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In her population study of mantled howler monkeys (Alouatta palliata), biologist Liliana Cortés Ortiz estimated just more than 11,000 individual primates remained. The study estimated 1,300 of the monkeys were in protected areas and 10,200 were in unprotected areas. Perhaps more important than the number of mantled howler monkeys, however, is the conservation status of the five subspecies of this New World primate, whose cries can be heard for up to three miles.
The International Union for Conservation of Nature (IUCN) Red List classified the mantled howler monkey as "least concern.” This listing describes species whose numbers are stable enough that they do not qualify to be listed as endangered, vulnerable of threatened. The U.S. Fish & Wildlife Service, however, has listed the mantled howler monkey as endangered since 1976.
There are five subspecies of mantled howler monkeys, some of which do not fare as well on their conservation status. The IUCN Red List classifies the Mexican howler monkey (Alouatta palliata mexicana) and the Azuero howler monkey (Alouatta palliata trabeata) as critically endangered. This listing means it is "facing an extremely high risk of extinction in the wild." The Ecuadorian mantled howler monkey (Alouatta palliata aequatorialis) and the Coiba Island howler monkey (Alouatta palliata coibensis) are vulnerable, according to the IUCN, which means it faces "a high risk of extinction in the wild." The golden mantled howler monkey (Alouatta palliata palliata) received "least concern" status.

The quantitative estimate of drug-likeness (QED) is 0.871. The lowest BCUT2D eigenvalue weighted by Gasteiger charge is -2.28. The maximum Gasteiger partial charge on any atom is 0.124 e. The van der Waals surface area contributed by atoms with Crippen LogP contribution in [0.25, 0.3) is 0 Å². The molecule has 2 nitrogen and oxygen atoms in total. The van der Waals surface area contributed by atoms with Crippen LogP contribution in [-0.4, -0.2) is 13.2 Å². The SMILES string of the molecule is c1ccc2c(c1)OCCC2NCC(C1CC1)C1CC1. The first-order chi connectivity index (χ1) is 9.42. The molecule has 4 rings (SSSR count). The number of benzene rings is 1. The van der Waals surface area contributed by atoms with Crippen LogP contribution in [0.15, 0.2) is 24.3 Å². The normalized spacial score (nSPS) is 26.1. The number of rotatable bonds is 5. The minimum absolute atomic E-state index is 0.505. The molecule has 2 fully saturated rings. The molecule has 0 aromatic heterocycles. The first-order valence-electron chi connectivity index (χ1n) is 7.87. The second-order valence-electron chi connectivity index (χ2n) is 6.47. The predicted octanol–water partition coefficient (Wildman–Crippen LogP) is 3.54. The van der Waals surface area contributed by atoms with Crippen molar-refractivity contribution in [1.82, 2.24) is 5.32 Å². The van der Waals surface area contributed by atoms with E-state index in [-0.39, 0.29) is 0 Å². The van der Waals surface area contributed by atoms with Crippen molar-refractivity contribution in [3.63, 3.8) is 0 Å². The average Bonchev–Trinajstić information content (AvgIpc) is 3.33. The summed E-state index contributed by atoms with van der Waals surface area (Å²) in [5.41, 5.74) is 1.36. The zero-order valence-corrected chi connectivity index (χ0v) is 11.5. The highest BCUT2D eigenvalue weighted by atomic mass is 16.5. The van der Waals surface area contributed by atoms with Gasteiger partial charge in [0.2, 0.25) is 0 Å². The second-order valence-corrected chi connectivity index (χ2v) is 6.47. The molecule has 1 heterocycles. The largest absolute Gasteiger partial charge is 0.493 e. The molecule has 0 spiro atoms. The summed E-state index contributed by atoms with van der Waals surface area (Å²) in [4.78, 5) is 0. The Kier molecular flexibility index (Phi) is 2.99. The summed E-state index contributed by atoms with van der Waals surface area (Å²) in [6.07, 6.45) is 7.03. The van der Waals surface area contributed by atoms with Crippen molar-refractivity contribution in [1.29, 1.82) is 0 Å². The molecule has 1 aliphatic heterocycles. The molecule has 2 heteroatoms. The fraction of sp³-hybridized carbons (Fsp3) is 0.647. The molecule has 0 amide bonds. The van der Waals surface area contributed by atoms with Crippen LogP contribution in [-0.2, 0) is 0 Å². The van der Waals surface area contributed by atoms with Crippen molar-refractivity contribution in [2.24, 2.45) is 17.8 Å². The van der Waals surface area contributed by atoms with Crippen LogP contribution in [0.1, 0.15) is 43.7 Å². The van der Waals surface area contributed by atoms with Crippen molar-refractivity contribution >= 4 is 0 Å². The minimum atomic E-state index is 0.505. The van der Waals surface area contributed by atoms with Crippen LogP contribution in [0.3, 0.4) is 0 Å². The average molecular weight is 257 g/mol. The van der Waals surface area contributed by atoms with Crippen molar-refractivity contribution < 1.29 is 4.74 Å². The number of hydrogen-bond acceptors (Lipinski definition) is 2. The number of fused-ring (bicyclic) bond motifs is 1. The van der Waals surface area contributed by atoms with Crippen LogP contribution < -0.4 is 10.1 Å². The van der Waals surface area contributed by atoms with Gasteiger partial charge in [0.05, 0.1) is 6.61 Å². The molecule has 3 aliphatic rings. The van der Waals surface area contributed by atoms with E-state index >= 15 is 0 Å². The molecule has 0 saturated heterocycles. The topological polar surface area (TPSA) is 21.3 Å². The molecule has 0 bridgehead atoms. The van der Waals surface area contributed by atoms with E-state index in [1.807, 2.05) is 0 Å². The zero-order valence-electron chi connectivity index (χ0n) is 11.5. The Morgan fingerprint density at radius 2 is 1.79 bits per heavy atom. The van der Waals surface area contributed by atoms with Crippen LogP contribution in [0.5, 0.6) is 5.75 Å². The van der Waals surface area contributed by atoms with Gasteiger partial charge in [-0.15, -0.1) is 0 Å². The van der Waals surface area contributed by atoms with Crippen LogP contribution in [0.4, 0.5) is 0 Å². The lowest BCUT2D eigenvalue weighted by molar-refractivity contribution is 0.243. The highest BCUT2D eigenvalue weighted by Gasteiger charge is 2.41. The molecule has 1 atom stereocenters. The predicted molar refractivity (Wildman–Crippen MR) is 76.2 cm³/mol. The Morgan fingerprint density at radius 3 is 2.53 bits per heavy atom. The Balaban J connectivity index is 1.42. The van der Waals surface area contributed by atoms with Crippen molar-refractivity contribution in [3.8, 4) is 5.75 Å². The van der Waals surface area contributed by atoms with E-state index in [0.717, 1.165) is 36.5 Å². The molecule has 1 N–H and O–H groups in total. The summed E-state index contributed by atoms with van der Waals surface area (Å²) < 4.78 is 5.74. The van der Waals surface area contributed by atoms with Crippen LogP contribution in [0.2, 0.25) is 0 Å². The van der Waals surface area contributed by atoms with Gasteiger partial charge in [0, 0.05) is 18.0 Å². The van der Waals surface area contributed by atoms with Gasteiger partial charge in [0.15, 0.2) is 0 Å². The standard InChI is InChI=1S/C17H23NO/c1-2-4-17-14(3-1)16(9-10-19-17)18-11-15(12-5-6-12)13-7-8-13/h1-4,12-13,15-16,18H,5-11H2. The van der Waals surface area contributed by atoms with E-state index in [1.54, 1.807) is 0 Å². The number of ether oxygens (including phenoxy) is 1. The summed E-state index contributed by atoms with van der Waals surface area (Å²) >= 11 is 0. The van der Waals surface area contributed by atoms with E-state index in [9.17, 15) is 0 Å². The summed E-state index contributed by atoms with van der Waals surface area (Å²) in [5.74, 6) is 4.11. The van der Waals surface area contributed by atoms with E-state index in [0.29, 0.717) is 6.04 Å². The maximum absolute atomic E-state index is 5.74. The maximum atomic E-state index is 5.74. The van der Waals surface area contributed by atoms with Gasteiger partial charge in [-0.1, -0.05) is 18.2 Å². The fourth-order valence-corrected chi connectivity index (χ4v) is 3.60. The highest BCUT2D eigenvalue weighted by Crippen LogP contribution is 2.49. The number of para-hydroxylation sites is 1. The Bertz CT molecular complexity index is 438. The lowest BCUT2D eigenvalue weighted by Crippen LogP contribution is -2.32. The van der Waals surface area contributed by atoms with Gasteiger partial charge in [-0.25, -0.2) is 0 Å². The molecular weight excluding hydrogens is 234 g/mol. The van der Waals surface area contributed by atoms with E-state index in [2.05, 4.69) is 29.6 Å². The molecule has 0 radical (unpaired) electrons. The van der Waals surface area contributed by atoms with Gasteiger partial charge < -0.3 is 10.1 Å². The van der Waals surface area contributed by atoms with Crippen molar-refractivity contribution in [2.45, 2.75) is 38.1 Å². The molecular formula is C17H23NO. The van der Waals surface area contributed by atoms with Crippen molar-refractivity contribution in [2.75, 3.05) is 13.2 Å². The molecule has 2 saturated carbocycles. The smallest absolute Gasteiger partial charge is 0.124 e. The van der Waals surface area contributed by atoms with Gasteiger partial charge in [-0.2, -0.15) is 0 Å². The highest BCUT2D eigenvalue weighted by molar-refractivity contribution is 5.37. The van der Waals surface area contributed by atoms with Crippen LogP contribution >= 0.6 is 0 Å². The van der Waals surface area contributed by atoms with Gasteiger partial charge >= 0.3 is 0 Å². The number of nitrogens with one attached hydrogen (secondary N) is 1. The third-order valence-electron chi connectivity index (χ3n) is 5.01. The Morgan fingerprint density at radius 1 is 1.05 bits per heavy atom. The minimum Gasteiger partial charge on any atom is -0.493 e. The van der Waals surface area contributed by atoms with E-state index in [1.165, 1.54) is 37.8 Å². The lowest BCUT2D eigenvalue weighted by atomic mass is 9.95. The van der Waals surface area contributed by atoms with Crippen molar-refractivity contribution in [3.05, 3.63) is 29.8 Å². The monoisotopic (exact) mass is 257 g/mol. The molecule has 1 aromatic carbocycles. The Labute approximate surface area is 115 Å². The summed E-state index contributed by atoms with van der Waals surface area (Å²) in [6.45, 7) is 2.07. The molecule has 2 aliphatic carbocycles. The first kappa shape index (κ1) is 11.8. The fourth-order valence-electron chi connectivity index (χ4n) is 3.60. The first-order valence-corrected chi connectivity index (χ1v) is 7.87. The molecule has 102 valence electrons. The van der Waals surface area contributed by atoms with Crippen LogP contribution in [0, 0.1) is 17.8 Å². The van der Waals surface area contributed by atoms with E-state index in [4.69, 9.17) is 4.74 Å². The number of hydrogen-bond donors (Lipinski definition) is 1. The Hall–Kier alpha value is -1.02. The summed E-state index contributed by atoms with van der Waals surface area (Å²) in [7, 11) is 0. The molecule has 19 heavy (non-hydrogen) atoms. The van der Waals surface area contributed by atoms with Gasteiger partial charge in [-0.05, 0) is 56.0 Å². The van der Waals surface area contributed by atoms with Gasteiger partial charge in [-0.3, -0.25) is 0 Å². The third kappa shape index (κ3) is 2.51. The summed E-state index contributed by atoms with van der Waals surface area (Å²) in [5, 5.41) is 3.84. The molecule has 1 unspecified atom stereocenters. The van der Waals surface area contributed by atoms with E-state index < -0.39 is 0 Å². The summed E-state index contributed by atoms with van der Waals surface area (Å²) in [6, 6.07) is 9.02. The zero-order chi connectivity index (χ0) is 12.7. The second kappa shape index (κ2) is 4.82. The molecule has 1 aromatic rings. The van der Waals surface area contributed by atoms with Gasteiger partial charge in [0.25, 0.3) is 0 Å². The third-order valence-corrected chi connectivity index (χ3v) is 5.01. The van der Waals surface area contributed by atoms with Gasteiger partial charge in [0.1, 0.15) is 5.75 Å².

While there is some hunting of the mantled howler monkey, the greatest overall threat to the primate's survival is habitat loss. Mantled howler monkeys spend almost all of their time in the trees and are somewhat awkward in their movements on the ground. The destruction of their forest habitats for agricultural and development purposes poses a serious threat to their survival. The survival of the forests also depends on the survival of the mantled howler monkey. In the interconnectedness of the rainforest ecosystem, the mantled howler monkey's dung disperses seeds and provides nutrition for certain types of beetles.
The Convention on International Trade in Endangered Species of Wild Fauna and Flora (CITES) continues to list the mantled howler monkey on Appendix I, which means, "They are threatened with extinction and CITES prohibits international trade in specimens of these species except when the purpose of the import is not commercial." Such a purpose might include scientific research, for which a small number of mantled howler monkeys are used.
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